GMAT Tip of the Week: Wide Left or It's the Little Things

GMAT prep
You’ve probably heard the song “It Never Rains in Southern California”, and the expression “when it rains it pours.” Here in soggy SoCal, we can disprove the first (GMAT tip — be very leery of words like “never”, and “all”), and certainly confirm the second. Naturally, that confirmation of heavy rains for five straight days comes with no sympathy from the rest of the world (the temperatures have still been in the 60s most days, and we’ll be back at the beach in no time), but those outside of New York City can likely empathize with the rain that poured in to the hearts of San Diego Charger fans this past weekend. Their team visibly outplayed the upstart Jets, but went down to defeat because of something as simple as missed field goals, and as frustrating as missed field goals by the NFL’s most accurate kicker.

That’s the thing with high-pressure, high-stakes situations (like the GMAT), though — it’s often mistakes on the little things that undermine high-level performance on the grander stage. Just as Nate Kaeding’s kicks sailed just wide, costing him and his teammates a chance at a trip to the Super Bowl in Miami, you have the potential to leave some of your work just wide, perhaps costing you at a chance for graduate school in Cambridge or Palo Alto. Here’s how:


The GMAT requires you to do a fair amount of algebraic calculation, and most examinees find that they’re pressed for time as they complete the quantitative section. Accordingly, you’ll probably write your calculations and determine your next steps quickly.

Consider the equation:

4 – (2(x-1)) = 0

Your first step, logically, will be to eliminate the innermost set of parentheses by distributing the “2″, to arrive at:

4 – (2x – 2) = 0

But there’s a good chance that, not wanting to forget about the 4, which will remain constant on that step, to the left of the parentheses, you’ll jot that, and the minus sign that comes adjacent to it, down “wide left” to save yourself room for the calculation to the right. If so, your calculation might look like:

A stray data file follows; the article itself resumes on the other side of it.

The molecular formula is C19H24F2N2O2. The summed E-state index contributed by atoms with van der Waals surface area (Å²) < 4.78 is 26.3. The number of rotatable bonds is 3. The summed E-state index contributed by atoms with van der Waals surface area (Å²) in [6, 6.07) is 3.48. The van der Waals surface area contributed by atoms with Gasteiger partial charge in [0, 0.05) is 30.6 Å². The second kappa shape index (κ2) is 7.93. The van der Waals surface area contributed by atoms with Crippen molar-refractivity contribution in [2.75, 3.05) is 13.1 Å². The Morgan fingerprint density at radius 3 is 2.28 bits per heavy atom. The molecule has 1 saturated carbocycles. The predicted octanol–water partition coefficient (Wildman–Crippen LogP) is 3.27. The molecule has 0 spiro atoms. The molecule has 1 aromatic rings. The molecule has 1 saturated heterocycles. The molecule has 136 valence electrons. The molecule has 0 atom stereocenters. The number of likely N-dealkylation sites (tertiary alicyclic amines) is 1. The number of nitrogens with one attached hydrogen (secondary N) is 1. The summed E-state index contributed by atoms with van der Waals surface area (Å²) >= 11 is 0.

4 – (2x – 2) = 0

Here’s the problem — that “minus sign” means “+ -1″, so the negative one needs to be distributed across the remaining set of parentheses. Often times, however, when parentheses are preceded only by a negative sign, and not by a coefficient like “1″, examinees who are working quickly will forget to take that next essential step — particularly if that negative sign is so far away from the parentheses that it is less likely to register.

Correctly, the problem will be solved by distributing that -1:

4 + -1(2x – 2) = 0

4 -2x +2 = 0

6 – 2x = 0

6 = 2x

3 = x (CORRECT ANSWER)

Had you made the error described above, however, and not distributed the negative, you would incorrectly solve as follows:

4 – (2x – 2) = 0

4 – 2x – 2 = 0 (INCORRECT STEP)

2 – 2x = 0

2 = 2x

1 = x (INCORRECT ANSWER)

Note that, like a 40-yard field goal that a professional has made routinely for years, this calculation step is easy to botch when working quickly under pressure. Be aware that certain calculations are more prone to error, and use caution when approaching them. Don’t let a negative sign float too far left and cost you a chance at a great opportunity.

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